In short, New Zealand is failing to publicly protest on a number of issues where not to do so can be argued as morally derelict – as is the case with China’s repression and even torture of dissidents – increasingly so, even – and, in the case of  Raif Badawi – shockingly and inhumanely sentenced to 1000 lashes and 10 years in prison for risking his life and freedom for questioning disturbing aspects of life in Saudi Arabia – including the domination and oppressive role of religion.

NZers are on the whole very decent people, and most would prefer to see this country’s politicians publicly raise concern over issues such as these. What have they got to lose? It would be hard to see the media dissent – e.g. about the arrest and persecution of fellow reporters overseas.

It is rather late, too, for an American expert on China itself to be having a rethink. A recent article by David Shambaugh confesses to his now having second thoughts about what he has argued for years – that China is reforming to become “a responsible stakeholder”. Heaven protect us from those experts who belatedly come to the realisation of what commonsense has long brought home to the people of a country – and in this case it is that Communist China cannot be trusted…and never could. That the Chinese practice of keeping friends close, but enemies even closer has served it well – that, faced with the lack of understanding, the ignorance, the self-serving thinking, or even the simple stupidity of our politicians. Shambaugh is now expressing concern that China isn’t joining the rest of the world, but turning into a predator.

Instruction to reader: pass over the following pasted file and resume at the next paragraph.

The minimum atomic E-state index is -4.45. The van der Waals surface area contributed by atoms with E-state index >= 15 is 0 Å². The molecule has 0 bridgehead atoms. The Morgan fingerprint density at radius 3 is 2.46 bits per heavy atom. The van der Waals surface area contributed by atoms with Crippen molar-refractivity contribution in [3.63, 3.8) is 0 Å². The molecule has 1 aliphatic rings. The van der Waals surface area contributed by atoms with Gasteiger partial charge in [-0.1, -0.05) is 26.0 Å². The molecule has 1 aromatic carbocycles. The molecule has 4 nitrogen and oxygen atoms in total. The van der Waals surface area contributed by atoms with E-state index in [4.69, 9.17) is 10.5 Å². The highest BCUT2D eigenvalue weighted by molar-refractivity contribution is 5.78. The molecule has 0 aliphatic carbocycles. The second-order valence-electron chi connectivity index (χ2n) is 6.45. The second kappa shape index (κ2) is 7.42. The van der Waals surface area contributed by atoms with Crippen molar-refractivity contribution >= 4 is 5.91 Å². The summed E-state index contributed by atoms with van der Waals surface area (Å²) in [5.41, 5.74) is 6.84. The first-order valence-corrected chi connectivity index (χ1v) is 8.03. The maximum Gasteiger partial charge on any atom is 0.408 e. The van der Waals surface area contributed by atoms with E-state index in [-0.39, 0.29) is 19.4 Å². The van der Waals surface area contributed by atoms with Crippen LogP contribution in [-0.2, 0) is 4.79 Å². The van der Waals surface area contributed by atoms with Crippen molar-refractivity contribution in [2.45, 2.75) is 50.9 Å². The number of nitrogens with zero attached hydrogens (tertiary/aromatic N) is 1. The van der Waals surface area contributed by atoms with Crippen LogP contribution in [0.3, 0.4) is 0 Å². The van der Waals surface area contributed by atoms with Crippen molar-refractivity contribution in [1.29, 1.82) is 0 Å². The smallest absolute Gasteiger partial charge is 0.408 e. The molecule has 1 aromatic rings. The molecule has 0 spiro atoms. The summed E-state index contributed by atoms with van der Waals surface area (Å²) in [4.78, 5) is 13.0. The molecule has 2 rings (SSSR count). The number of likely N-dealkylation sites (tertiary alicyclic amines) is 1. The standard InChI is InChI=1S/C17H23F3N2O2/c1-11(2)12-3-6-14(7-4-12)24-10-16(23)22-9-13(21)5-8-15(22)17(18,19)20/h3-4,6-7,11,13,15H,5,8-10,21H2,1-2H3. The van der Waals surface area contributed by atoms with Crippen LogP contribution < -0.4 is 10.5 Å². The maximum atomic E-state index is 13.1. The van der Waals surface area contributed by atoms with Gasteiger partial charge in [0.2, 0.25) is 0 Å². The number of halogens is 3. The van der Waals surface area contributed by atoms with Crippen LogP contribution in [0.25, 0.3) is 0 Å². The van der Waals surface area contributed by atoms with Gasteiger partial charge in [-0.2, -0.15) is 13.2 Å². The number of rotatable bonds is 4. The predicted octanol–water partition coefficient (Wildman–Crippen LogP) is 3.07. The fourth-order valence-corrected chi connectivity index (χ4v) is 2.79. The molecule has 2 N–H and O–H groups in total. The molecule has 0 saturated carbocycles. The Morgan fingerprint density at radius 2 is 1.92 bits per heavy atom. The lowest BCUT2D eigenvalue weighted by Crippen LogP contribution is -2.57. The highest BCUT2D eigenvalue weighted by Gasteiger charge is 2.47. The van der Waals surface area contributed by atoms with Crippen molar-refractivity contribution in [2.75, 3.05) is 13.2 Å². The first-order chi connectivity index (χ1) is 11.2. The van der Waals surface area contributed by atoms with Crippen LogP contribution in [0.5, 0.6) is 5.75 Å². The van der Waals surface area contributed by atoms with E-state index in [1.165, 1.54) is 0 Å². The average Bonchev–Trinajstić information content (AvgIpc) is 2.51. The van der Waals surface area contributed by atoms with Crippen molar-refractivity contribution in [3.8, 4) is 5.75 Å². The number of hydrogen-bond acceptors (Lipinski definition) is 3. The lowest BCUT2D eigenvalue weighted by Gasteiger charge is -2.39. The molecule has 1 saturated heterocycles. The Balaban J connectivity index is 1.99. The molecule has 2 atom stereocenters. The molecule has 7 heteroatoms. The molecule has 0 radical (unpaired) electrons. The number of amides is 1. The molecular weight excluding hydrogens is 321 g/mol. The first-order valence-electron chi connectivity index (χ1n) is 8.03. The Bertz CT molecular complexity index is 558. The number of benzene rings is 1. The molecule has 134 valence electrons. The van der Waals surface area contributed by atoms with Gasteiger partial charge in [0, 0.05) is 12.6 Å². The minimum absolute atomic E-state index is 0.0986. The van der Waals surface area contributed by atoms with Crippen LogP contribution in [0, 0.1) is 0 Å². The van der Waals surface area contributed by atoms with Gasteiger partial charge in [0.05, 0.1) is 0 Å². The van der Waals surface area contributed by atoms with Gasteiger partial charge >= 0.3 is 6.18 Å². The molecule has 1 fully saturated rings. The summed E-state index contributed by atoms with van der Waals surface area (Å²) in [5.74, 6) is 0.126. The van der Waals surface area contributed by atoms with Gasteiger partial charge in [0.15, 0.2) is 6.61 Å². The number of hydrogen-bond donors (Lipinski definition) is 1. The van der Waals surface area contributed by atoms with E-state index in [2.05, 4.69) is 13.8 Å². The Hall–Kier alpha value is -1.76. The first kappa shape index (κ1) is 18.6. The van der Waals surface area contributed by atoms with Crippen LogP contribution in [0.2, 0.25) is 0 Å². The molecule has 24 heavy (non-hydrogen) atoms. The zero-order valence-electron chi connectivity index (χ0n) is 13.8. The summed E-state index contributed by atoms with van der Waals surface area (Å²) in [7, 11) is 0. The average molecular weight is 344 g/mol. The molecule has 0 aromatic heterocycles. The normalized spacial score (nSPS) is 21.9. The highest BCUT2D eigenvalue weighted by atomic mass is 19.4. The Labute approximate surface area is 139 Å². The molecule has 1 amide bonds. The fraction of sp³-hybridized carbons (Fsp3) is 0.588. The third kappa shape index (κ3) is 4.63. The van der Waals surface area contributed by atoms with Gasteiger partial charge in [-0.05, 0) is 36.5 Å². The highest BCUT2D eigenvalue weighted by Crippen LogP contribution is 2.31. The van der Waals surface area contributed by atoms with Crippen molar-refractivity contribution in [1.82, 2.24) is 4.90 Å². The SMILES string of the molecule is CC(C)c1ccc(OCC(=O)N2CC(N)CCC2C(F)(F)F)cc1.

There is no question of “turning into”- as his epiphany suggests. China’s Communist politburo has long regarded the West as its enemy. But will his belated acknowledgement that President Xi Jinping is a despot cause our own government to dampen down its excessive enthusiasm for deals between our two countries? After all, if our National Party government shows no interest in admitting that “Xi’s regime has stopped almost every experiment with better governance”, and that China’s multimillionaires are fleeing the country, then it is answerable to New Zealanders for its lack of oversight in allowing the buying up of so much of this country by Communist Chinese investors. The Americans, for example, are critical of Britain’s agreement to join a bank set up by China to fund Asian developments, as “they see this correctly as a means to protect Chinese power without the tiresome scruples of existing institutions” – and have persuaded Japan, Australia and South Korea to stay out.

What New Zealanders basically want to know is what is happening in this part of the world. The realisation has belatedly come that financial capitalism has now superseded Adam Smith’s concept of the free exchange of goods and services operating in a moral environment.

Financial capitalism basically involves corporations and individuals making money out of making money – basically what John Key did as a currency trader. It produces no basic goods or services. It appears to operate very much in the kind of moral vacuum which profits, for example by on-selling debts which others cannot pay, and in contriving extraordinarily complicated financial arrangements almost beyond comprehension by the public at large – but hugely profiting those who deal in the manipulation of money. However, it brought about the 2008 collapse, which had the Queen herself asking why the economists had not seen this coming.